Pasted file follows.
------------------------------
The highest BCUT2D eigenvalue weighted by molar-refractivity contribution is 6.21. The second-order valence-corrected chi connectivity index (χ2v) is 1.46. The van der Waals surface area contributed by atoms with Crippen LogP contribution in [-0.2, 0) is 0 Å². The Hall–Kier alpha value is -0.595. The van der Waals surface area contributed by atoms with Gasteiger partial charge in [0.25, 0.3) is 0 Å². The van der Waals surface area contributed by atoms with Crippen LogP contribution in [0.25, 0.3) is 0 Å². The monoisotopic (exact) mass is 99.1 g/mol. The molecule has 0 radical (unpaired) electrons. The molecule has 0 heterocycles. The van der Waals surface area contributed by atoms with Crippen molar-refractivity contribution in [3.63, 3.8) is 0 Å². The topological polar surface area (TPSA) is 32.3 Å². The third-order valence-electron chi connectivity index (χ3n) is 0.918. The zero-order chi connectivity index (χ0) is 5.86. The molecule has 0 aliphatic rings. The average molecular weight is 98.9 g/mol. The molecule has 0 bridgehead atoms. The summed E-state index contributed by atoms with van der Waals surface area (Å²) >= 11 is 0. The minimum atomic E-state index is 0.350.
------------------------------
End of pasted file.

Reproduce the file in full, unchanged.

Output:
The highest BCUT2D eigenvalue weighted by molar-refractivity contribution is 6.21. The second-order valence-corrected chi connectivity index (χ2v) is 1.46. The van der Waals surface area contributed by atoms with Crippen LogP contribution in [-0.2, 0) is 0 Å². The Hall–Kier alpha value is -0.595. The van der Waals surface area contributed by atoms with Gasteiger partial charge in [0.25, 0.3) is 0 Å². The van der Waals surface area contributed by atoms with Crippen LogP contribution in [0.25, 0.3) is 0 Å². The monoisotopic (exact) mass is 99.1 g/mol. The molecule has 0 radical (unpaired) electrons. The molecule has 0 heterocycles. The van der Waals surface area contributed by atoms with Crippen molar-refractivity contribution in [3.63, 3.8) is 0 Å². The topological polar surface area (TPSA) is 32.3 Å². The third-order valence-electron chi connectivity index (χ3n) is 0.918. The zero-order chi connectivity index (χ0) is 5.86. The molecule has 0 aliphatic rings. The average molecular weight is 98.9 g/mol. The molecule has 0 bridgehead atoms. The summed E-state index contributed by atoms with van der Waals surface area (Å²) >= 11 is 0. The minimum atomic E-state index is 0.350.